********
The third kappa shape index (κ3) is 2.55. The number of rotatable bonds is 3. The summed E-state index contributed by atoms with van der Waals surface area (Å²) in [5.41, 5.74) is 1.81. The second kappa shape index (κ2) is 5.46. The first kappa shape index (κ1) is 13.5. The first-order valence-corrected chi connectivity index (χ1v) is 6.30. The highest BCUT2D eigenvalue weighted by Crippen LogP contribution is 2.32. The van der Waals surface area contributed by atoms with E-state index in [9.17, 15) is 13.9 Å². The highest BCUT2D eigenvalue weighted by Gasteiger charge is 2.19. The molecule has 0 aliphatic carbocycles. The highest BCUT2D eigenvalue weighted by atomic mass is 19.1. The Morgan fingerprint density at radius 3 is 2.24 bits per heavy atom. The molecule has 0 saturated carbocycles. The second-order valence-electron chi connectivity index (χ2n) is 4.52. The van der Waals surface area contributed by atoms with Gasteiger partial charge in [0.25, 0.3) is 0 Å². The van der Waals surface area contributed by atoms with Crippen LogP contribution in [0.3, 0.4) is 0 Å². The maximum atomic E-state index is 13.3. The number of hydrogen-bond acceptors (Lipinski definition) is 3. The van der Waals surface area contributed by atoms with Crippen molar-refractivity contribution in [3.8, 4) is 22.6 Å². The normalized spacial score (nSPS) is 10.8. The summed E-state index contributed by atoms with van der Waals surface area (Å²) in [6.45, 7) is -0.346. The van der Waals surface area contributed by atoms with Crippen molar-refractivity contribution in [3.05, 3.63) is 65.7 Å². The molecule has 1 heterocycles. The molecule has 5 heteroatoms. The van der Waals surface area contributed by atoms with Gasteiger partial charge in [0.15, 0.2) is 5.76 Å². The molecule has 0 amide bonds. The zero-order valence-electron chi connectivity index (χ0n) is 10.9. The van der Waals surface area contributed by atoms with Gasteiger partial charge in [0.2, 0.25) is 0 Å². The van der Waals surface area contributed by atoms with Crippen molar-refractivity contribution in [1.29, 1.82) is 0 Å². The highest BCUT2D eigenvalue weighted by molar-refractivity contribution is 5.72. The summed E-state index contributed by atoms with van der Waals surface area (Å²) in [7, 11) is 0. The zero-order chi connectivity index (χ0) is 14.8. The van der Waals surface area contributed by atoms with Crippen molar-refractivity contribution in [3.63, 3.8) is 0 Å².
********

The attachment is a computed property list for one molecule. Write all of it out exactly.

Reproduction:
The third kappa shape index (κ3) is 2.55. The number of rotatable bonds is 3. The summed E-state index contributed by atoms with van der Waals surface area (Å²) in [5.41, 5.74) is 1.81. The second kappa shape index (κ2) is 5.46. The first kappa shape index (κ1) is 13.5. The first-order valence-corrected chi connectivity index (χ1v) is 6.30. The highest BCUT2D eigenvalue weighted by Crippen LogP contribution is 2.32. The van der Waals surface area contributed by atoms with E-state index in [9.17, 15) is 13.9 Å². The highest BCUT2D eigenvalue weighted by Gasteiger charge is 2.19. The molecule has 0 aliphatic carbocycles. The highest BCUT2D eigenvalue weighted by atomic mass is 19.1. The Morgan fingerprint density at radius 3 is 2.24 bits per heavy atom. The molecule has 0 saturated carbocycles. The second-order valence-electron chi connectivity index (χ2n) is 4.52. The van der Waals surface area contributed by atoms with Gasteiger partial charge in [0.25, 0.3) is 0 Å². The van der Waals surface area contributed by atoms with Crippen LogP contribution in [0.3, 0.4) is 0 Å². The maximum atomic E-state index is 13.3. The number of hydrogen-bond acceptors (Lipinski definition) is 3. The van der Waals surface area contributed by atoms with Crippen molar-refractivity contribution in [3.8, 4) is 22.6 Å². The normalized spacial score (nSPS) is 10.8. The summed E-state index contributed by atoms with van der Waals surface area (Å²) in [6.45, 7) is -0.346. The van der Waals surface area contributed by atoms with Crippen molar-refractivity contribution in [3.05, 3.63) is 65.7 Å². The molecule has 1 heterocycles. The molecule has 5 heteroatoms. The van der Waals surface area contributed by atoms with Gasteiger partial charge in [0.15, 0.2) is 5.76 Å². The molecule has 0 amide bonds. The zero-order valence-electron chi connectivity index (χ0n) is 10.9. The van der Waals surface area contributed by atoms with Gasteiger partial charge in [0.2, 0.25) is 0 Å². The van der Waals surface area contributed by atoms with Crippen molar-refractivity contribution in [1.29, 1.82) is 0 Å². The highest BCUT2D eigenvalue weighted by molar-refractivity contribution is 5.72. The summed E-state index contributed by atoms with van der Waals surface area (Å²) in [7, 11) is 0. The zero-order chi connectivity index (χ0) is 14.8. The van der Waals surface area contributed by atoms with Crippen molar-refractivity contribution in [3.63, 3.8) is 0 Å².